Jeremy Ford is the winner of Bravo’s Top Chef season 13 and the Chef de Cuisine at one of Miami’s most prominent restaurants, Matador Room by Jean-Georges.

The 31-year-old chef, originally from Jacksonville, Fla., first developed a love for cooking after meeting his maternal grandmother when he was 14-years-old. The matriarch and chef taught young Ford about the intricate art of Italian cuisine, planting the seed for a future career in the kitchen.

Two years later at the ripe age of 16, Ford felt ready to begin his on-the-job education, and scored a position as Garde Manger at Matthew’s, a four-diamond Mediterranean-style restaurant in Jacksonville. Matthew’s helped develop basic chef skills for Ford including fine mincing vegetables, flavoring and balancing taste profiles.

One year later, Ford decided to broaden his horizons and head out west to Los Angeles. With no job leads, he went door-to-door seeking employment at the city’s top restaurants. He got his first break from world-famous chef Christophe Eme who was moved by the youngster’s sincere enthusiasm. After hosting the teenager for dinner at his renowned restaurant, L’Orangerie, Eme offered him a job. While cooking in the all French-speaking kitchen, Ford took in everything from ingredient fundamentals to the art of plating; he developed basic skills and learned the appropriate way to conduct oneself in a professional kitchen. Eme, an Iron Chef, was a disciplined teacher who taught his staff “the importance of loving the product.”

Ready for his next challenge, Ford obtained a stage at Patina restaurant under Master Chef Joachim Splichal. While “auditioning” for a role in the kitchen, Ford impressed Splichal with his seafood proficiency, and immediately secured a job at the restaurant’s busy fish station. Here, Ford refined his skills and precision while butchering up to 100 pounds of fish and 60 lobsters a day. The budding chef subsequently fell in love with seafood. “I love the delicacy that it takes to be a master at fish,” he says, “anyone can bring a steak to medium rare, but fish goes from perfectly cooked to horrible, very quickly.”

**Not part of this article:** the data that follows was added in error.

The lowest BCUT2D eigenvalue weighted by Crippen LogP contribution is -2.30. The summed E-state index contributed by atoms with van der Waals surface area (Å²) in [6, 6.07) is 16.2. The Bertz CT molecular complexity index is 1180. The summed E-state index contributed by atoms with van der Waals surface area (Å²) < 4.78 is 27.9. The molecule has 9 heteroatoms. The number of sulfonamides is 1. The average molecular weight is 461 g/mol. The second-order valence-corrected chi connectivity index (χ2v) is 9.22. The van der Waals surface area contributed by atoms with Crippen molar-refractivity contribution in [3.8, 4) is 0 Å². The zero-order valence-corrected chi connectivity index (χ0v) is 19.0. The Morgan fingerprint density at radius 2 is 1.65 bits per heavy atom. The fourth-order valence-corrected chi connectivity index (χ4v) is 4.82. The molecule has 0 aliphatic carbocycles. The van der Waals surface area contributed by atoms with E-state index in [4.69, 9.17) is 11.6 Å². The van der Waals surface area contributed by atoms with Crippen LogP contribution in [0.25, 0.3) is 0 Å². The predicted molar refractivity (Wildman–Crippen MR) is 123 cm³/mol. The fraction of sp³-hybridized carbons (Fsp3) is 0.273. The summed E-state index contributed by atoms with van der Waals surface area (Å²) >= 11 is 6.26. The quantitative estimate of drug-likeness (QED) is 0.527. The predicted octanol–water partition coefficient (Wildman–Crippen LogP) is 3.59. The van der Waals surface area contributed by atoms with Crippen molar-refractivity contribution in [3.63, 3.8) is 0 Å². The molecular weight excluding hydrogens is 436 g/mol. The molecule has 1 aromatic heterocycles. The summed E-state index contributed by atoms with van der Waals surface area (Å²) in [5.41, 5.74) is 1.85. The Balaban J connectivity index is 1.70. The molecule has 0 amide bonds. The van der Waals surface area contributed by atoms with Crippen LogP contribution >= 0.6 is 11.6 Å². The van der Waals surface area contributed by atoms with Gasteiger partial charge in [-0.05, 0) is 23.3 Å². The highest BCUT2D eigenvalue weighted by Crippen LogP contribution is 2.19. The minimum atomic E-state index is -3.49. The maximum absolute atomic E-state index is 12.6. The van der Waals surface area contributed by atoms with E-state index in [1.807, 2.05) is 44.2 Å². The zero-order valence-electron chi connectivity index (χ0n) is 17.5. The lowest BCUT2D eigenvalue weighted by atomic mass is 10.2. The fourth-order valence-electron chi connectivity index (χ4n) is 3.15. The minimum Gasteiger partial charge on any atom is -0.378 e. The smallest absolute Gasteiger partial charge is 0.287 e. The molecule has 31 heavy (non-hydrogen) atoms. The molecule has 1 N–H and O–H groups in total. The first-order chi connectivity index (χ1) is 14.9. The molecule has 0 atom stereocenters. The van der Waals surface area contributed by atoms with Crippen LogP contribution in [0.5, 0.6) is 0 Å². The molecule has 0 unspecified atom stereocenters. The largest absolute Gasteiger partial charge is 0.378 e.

Ford’s stint at Patina ended when he returned home to care for his ailing mother. As he nursed her back to health through good nutrition, Ford’s destiny became undeniable. “All I thought about or talked about was cooking – I missed it so much.” During this time, he also became a father to his nine-year-old daughter, Maddy. With the goal of providing the best life possible for her, Ford moved to South Florida, where more cooking opportunities awaited him.

In 2008, Ford secured a position with the celebrated South Florida chef Dean Max at his prominent restaurant 3030 Ocean in Fort Lauderdale. Ford connected with Max in a way he’d never previously experienced in a kitchen, and over the course of five years, the protégé went from Sous Chef to Chef de Cuisine to Executive Chef to Corporate Chef of the company. As Ford continued to improve his cooking abilities, he says Max taught him everything from how to dress, to how to behave with class. “He was like a second father to me.” Side by side, the two “surfer boys” opened four restaurants and shined a light on the growing farm-to-table movement.

This education and experience allowed Ford to firmly cultivate his capabilities. He learned about the unique South Florida growing season and how to plan a menu around local produce. Combined with his French training and his unwavering love for seafood, Ford’s culinary point of view was decisively solidified.

Ford soon felt ready for the next step, and this time he went for gold – throwing his name in the ring as the chef of the new restaurant from Michelin-star celebrity chef, Jean-Georges Vongerichten in Miami’s highly anticipated EDITION hotel.  Ford secured an audition for the role and was given 24 hours to prepare a recipe, which he then cooked in front of Vongerichten and his Director of Culinary Greg Brainin. “I was nervous,” says Ford, “this is one of the best kitchens in the world with the longest Michelin- star [rating] in New York history.”

Luckily, his skills paid off; Ford secured the job at Matador Room and was immediately sent to “Jean-Georges School” – 45 days of training in JG’s numerous restaurants around New York. Ford says of this experience, “You’re not just learning recipes, you’re learning a culture, a philosophy.” After additional months of menu preparation and kitchen renovations, Matador Room finally opened in December 2014 to rave reviews. “We worked for 41 days in row with no break,” Ford says of the opening, adding, “We haven’t stopped or slowed down since.”

At the exact moment most chefs would step back and enjoy their success, Ford decided to once again put his skills to the test. He signed up for Top Chef with one goal – to win. Fellow JG chef Gregory Gordette had recently won second place in the competition, and Ford knew he had to deliver to justify leaving his plum new job. While Ford hated being away from his daughter, he says he experienced “some of the coolest moments of my career” through the process (such as meeting his idol, Hubert Keller).

Now back at Matador Room, Ford is looking forward to all of the adventures that will inevitably come with his newfound fame.